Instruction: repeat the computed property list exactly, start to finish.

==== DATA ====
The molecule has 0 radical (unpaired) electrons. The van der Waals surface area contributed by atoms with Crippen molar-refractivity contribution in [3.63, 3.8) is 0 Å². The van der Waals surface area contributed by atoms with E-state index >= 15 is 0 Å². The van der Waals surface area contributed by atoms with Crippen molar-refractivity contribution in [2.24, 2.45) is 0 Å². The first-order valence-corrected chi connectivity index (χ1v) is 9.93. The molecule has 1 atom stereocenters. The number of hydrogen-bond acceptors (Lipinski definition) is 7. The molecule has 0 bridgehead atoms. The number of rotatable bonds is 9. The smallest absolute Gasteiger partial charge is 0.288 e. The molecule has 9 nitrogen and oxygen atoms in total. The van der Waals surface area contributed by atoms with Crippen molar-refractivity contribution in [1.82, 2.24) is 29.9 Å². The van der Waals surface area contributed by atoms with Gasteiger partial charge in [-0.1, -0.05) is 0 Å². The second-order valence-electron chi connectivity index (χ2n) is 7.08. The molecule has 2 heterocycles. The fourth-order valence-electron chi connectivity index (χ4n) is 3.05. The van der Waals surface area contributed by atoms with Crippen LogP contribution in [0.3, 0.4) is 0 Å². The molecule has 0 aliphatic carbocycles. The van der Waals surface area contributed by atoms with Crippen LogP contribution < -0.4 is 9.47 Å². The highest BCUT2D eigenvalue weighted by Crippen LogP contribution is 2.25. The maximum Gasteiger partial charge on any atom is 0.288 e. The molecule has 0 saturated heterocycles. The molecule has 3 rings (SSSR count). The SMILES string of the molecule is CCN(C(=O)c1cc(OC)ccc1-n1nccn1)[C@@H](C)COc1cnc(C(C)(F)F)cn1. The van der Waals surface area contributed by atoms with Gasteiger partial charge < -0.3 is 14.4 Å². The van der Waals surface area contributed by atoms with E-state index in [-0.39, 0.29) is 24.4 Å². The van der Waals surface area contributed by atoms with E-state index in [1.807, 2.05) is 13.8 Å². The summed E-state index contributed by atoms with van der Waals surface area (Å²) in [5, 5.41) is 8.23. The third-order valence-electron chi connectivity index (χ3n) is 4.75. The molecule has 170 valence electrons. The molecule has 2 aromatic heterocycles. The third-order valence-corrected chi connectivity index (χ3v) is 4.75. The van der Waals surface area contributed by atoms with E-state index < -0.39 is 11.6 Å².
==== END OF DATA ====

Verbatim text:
The molecule has 0 radical (unpaired) electrons. The van der Waals surface area contributed by atoms with Crippen molar-refractivity contribution in [3.63, 3.8) is 0 Å². The van der Waals surface area contributed by atoms with E-state index >= 15 is 0 Å². The van der Waals surface area contributed by atoms with Crippen molar-refractivity contribution in [2.24, 2.45) is 0 Å². The first-order valence-corrected chi connectivity index (χ1v) is 9.93. The molecule has 1 atom stereocenters. The number of hydrogen-bond acceptors (Lipinski definition) is 7. The molecule has 0 bridgehead atoms. The number of rotatable bonds is 9. The smallest absolute Gasteiger partial charge is 0.288 e. The molecule has 9 nitrogen and oxygen atoms in total. The van der Waals surface area contributed by atoms with Crippen molar-refractivity contribution in [1.82, 2.24) is 29.9 Å². The van der Waals surface area contributed by atoms with Gasteiger partial charge in [-0.1, -0.05) is 0 Å². The second-order valence-electron chi connectivity index (χ2n) is 7.08. The molecule has 2 heterocycles. The fourth-order valence-electron chi connectivity index (χ4n) is 3.05. The van der Waals surface area contributed by atoms with Crippen LogP contribution in [0.3, 0.4) is 0 Å². The molecule has 0 aliphatic carbocycles. The van der Waals surface area contributed by atoms with Crippen LogP contribution < -0.4 is 9.47 Å². The highest BCUT2D eigenvalue weighted by Crippen LogP contribution is 2.25. The maximum Gasteiger partial charge on any atom is 0.288 e. The molecule has 0 saturated heterocycles. The molecule has 3 rings (SSSR count). The SMILES string of the molecule is CCN(C(=O)c1cc(OC)ccc1-n1nccn1)[C@@H](C)COc1cnc(C(C)(F)F)cn1. The van der Waals surface area contributed by atoms with Gasteiger partial charge < -0.3 is 14.4 Å². The van der Waals surface area contributed by atoms with E-state index in [-0.39, 0.29) is 24.4 Å². The van der Waals surface area contributed by atoms with E-state index in [1.807, 2.05) is 13.8 Å². The summed E-state index contributed by atoms with van der Waals surface area (Å²) in [5, 5.41) is 8.23. The third-order valence-electron chi connectivity index (χ3n) is 4.75. The molecule has 170 valence electrons. The molecule has 2 aromatic heterocycles. The third-order valence-corrected chi connectivity index (χ3v) is 4.75. The van der Waals surface area contributed by atoms with E-state index < -0.39 is 11.6 Å².